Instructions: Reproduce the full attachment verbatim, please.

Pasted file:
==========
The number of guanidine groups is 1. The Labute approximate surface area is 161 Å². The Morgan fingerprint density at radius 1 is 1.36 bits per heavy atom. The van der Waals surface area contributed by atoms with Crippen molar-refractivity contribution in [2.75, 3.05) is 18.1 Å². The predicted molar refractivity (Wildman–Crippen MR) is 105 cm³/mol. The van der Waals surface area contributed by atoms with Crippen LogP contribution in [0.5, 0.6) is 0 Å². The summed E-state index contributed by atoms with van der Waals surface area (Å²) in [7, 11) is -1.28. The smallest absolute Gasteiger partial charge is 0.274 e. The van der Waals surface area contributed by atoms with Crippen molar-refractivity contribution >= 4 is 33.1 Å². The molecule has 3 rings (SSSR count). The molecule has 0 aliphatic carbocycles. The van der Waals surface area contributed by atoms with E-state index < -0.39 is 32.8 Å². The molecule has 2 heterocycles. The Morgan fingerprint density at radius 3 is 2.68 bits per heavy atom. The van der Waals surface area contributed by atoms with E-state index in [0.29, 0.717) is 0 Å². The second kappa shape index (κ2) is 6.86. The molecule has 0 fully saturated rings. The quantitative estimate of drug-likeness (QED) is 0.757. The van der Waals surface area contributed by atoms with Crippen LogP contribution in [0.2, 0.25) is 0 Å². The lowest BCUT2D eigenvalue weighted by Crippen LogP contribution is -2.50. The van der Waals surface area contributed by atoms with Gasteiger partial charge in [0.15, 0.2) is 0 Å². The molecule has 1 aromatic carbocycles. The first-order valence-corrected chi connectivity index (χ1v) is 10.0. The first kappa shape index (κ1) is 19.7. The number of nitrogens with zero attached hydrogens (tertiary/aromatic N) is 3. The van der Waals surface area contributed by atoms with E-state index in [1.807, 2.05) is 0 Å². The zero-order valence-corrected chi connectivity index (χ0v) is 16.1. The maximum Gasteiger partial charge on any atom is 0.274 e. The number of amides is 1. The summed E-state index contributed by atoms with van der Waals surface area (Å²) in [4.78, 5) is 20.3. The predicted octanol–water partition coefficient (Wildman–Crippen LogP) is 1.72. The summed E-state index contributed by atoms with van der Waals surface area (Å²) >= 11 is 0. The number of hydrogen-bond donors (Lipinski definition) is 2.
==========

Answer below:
The number of guanidine groups is 1. The Labute approximate surface area is 161 Å². The Morgan fingerprint density at radius 1 is 1.36 bits per heavy atom. The van der Waals surface area contributed by atoms with Crippen molar-refractivity contribution in [2.75, 3.05) is 18.1 Å². The predicted molar refractivity (Wildman–Crippen MR) is 105 cm³/mol. The van der Waals surface area contributed by atoms with Crippen LogP contribution in [0.5, 0.6) is 0 Å². The summed E-state index contributed by atoms with van der Waals surface area (Å²) in [7, 11) is -1.28. The smallest absolute Gasteiger partial charge is 0.274 e. The van der Waals surface area contributed by atoms with Crippen molar-refractivity contribution >= 4 is 33.1 Å². The molecule has 3 rings (SSSR count). The molecule has 0 aliphatic carbocycles. The van der Waals surface area contributed by atoms with E-state index < -0.39 is 32.8 Å². The molecule has 2 heterocycles. The Morgan fingerprint density at radius 3 is 2.68 bits per heavy atom. The van der Waals surface area contributed by atoms with E-state index in [0.29, 0.717) is 0 Å². The second kappa shape index (κ2) is 6.86. The molecule has 0 fully saturated rings. The quantitative estimate of drug-likeness (QED) is 0.757. The van der Waals surface area contributed by atoms with Crippen LogP contribution in [0.2, 0.25) is 0 Å². The lowest BCUT2D eigenvalue weighted by Crippen LogP contribution is -2.50. The van der Waals surface area contributed by atoms with Gasteiger partial charge in [0.15, 0.2) is 0 Å². The molecule has 1 aromatic carbocycles. The first-order valence-corrected chi connectivity index (χ1v) is 10.0. The first kappa shape index (κ1) is 19.7. The number of nitrogens with zero attached hydrogens (tertiary/aromatic N) is 3. The van der Waals surface area contributed by atoms with E-state index in [1.807, 2.05) is 0 Å². The zero-order valence-corrected chi connectivity index (χ0v) is 16.1. The maximum Gasteiger partial charge on any atom is 0.274 e. The number of amides is 1. The summed E-state index contributed by atoms with van der Waals surface area (Å²) in [4.78, 5) is 20.3. The predicted octanol–water partition coefficient (Wildman–Crippen LogP) is 1.72. The summed E-state index contributed by atoms with van der Waals surface area (Å²) >= 11 is 0. The number of hydrogen-bond donors (Lipinski definition) is 2.